I already wrote an entry defending incest[1], so I figured why not write about another sex taboo? This time, I’ll be exploring the ethics of beastiality.

Beastiality

Is it wrong to have sex with non-human animals?

So to answer this question, I’ll start by stating my values. I ultimately value something like increasing well-being and decreasing suffering. So, considering my values, the above inquiry boils down to two questions:

Question #1: How does beastiality affect non-human animals?
Question #2: How does beastiality affect humans?

I’ll start with question 1.

How Does Beastiality Affect Non-Human Animals?

There is a concern that non-human animals are incapable of consent. But clearly, some non-human animals such as dogs are capable of consent.

Think of the consent standards we hold humans to. Do we expect that every time two people have sex, they both verbally consent to everything that happens? No. There are many ways a person can communicate consent besides a direct, verbal yes or no. Non-human animals are no different.

Let’s take the most obvious example. A non-human animal initiates sex with a human. I’ve seen dogs hump people before unprompted. How can one say dogs can’t consent when they can initiate? In this example, the dog isn’t being forced. It’s not being coerced or bullied. It’s just a horny dog doing what horny dogs do. I think it’s safe to say the dog isn’t being harmed, and probably is enjoying itself.

What about less clear cut cases? What if the human initiates, but the non-human animal doesn’t resist and isn’t being intimidated or coerced? There is a power differential, but that doesn’t make consent impossible, just tricky. The important question is “Is the non-human animal being harmed, physically or psychologically?”. If not, then I’m all out of objections.

How Does Beastiality Affect Humans?

What about humans? Does sex with non-human animals negatively effect us? Let’s come back to the question of consent again.

Can a non-human animal rape a human? Actually yes, it is possible and it does happen. There have been cases of orangutans raping humans. Obviously, it’s very bad for the human, but they’re wild animals following their instincts. We cannot teach wild animals not to rape and cases like this are very rare. In almost every case, if a human is having sex with a non-human animal, it’s because they want to do it. As long as the person is educated about the risks involved and has freely decided to take those risks, I don’t see why it would be ethically wrong.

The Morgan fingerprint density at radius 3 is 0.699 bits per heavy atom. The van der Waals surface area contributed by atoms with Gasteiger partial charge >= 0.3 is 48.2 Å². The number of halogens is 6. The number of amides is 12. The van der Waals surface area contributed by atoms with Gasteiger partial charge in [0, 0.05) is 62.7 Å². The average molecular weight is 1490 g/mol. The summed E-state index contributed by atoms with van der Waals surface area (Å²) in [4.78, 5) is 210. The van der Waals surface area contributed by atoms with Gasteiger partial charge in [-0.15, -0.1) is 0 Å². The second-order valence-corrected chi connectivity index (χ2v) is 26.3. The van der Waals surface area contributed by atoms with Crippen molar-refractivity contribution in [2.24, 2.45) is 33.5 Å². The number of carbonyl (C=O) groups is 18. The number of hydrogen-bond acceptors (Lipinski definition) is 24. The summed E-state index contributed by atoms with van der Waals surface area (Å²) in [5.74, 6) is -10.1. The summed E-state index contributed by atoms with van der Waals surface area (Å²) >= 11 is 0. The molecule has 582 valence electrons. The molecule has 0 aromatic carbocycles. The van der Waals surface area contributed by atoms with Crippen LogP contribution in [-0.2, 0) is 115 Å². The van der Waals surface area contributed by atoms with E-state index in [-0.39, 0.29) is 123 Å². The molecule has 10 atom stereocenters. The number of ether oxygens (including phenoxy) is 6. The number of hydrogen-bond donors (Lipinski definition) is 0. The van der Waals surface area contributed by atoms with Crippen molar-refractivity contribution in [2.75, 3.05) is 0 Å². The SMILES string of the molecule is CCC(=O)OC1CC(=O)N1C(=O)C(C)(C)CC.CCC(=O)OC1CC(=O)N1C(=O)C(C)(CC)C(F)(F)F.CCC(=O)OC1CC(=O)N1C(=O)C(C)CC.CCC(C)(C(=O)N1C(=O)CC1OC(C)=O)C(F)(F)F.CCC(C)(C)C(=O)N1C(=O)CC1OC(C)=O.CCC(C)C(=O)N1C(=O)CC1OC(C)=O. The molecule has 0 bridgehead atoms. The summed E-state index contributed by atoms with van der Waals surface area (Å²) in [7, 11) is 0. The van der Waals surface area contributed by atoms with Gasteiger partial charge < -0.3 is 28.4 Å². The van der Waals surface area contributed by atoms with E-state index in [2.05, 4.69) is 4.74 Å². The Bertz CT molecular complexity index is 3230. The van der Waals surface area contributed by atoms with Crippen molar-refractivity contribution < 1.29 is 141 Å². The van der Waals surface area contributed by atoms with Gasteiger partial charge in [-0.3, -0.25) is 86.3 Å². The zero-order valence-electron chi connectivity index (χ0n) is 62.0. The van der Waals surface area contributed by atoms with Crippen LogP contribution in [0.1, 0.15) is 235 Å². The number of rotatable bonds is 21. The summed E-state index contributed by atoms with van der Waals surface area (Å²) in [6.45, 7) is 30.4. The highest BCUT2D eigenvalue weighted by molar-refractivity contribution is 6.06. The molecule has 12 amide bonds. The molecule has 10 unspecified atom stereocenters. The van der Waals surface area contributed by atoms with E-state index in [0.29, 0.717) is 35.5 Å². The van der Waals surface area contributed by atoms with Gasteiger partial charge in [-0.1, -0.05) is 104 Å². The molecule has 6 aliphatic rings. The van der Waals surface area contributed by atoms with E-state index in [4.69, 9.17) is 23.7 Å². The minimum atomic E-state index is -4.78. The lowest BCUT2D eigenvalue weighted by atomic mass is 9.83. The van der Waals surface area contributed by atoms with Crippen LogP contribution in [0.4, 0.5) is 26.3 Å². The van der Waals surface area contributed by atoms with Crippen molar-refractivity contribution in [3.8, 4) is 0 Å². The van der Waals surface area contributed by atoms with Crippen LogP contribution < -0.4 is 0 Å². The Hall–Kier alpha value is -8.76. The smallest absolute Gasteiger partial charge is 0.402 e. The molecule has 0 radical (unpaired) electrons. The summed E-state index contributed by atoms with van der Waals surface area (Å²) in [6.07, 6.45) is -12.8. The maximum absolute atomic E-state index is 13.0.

Diseases

Now there is one big issue I glossed over, on both the non-human animal side and the human side, and that’s diseases.

Animals can transfer dangerous diseases to humans such as rabies[2]. Humans can also transfer diseases to animals. I want to make it clear that I don’t have any specialized knowledge on this topic. I’m not a veterinarian or a doctor, so I could be completely wrong on this, but diseases are my main concern with beastiality.

Seeing the havoc Covid-19 continues to cause, I think we have good reasons to be worried about new infectious diseases hopping across species. My lack knowledge in the area of diseases and the fact that it’s not well-researched precludes me from forming a definite opinion. I don’t know how severe the risk of disease transmission is, so I won’t make a final moral judgment about beastiality.

The Least Convenient World

Ending on that note isn’t very satisfying, so let’s explore the least convenient possible world[3].

If I’m trying to show beastiality is morally wrong, the least convenient possible world for me is one where the non-human animal nonverbally consents and there’s no risk of disease transmission or physical damage to the human or non-human animal due to sex organ size differences.

If it can be shown that the real world is close to the anti-zoophile’s least convenient world, for instance if dangerous new diseases are extremely unlikely to be transmitted cross-species with the animal species that humans tend to have sex with, then I would see no problem with beastiality and I would agree with legalizing it for those specific animals.

For animals where there’s a high chance of transmitting dangerous new diseases cross-species, regardless of whether it’s human-to-animal or animal-to-human, then beastiality would go against my values by decreasing well-being and I might support criminalizing beastiality with risky animals.

Stigma Against Beastiality

That said, there seems to exist a certain stigma in discussions about beastiality and I don’t think this entry would be complete without mentioning it. People feel that it’s disgusting. But again, I have to restate that no matter how disgusting one finds something, that’s not an argument against others having the freedom to do it.

There are other legitimate concerns about beastiality that I’ve already mentioned, such as consent and disease. But grossness just is not relevant to the ethics of it. If you find beastiality gross, then don’t have sex with animals. But don’t use your disgust as a justification for taking away others’ freedoms. Find a better justification.

Link(s):
1: There Is Nothing Wrong With Incest
2: Rabies
3: The Least Convenient Possible World